International child abduction
Cases involving international child abduction can be heart-rending for the left-behind parent. The pain of unexpectedly losing contact with a child is often compounded by the complexities of dealing with long distances, a foreign court and family law system, a different language and financial pressures.
B.C. has a central authority that assists parents whose children have been abducted across international borders, either to or from B.C., and parents who are seeking contact or access to children in another country. The central authority provides information and support to parents directly, or assists their legal counsel in B.C. or in the other country.
Below is some important information about the law relating to international child abduction cases.
Section 80 of B.C.'s Family Law Act provides that the Hague Convention on the Civil Aspects of International Child Abduction (Convention) has the force of law in B.C. The Convention is an international treaty in force among some 90 countries. Its primary goal is to achieve the prompt return of children wrongfully removed or retained from their place of habitual residence. Removal or retention of a child is wrongful when it is in breach of "rights of custody" held by a person, court, or other body, such as a child protection agency. “Rights of custody” is the term used in the Convention, but the Family Law Act refers to “guardians” and “parental responsibilities.” Other legislation, including in other countries, use other terms, such as “parenting rights” and “custody of a child."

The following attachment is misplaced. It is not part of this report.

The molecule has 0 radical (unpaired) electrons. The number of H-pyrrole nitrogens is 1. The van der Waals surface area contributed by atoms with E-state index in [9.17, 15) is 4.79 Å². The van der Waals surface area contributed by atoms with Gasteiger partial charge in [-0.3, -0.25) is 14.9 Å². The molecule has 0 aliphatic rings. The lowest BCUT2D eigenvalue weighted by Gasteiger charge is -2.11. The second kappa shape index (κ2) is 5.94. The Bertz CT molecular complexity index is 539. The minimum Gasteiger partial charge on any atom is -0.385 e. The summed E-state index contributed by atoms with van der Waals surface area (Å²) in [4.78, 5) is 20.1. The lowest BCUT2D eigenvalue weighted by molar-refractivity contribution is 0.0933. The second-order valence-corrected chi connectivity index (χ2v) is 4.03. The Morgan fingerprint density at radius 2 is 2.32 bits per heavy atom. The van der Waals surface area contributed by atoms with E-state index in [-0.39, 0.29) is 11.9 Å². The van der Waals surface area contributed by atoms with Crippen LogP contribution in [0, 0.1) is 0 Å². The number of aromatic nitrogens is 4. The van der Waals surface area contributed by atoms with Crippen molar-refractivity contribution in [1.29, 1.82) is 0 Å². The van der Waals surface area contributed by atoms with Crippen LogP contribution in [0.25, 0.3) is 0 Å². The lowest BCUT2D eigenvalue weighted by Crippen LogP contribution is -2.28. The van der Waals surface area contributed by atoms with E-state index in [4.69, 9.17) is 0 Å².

The Convention applies to children under the age of 16. In most Convention cases, children are abducted by one of their parents.
The Convention promotes a quick court process in which the left-behind parent applies for the child’s return. The application is heard and decided in the country where the child was taken. The court in that country applies the Convention, but does not decide which parent should have custody or guardianship of the child. That issue is left to be decided by the courts of the child’s habitual residence, if the child is ordered to be returned.
More information about the Hague Convention on the Civil Aspects of International Child Abduction is available in Frequently asked questions.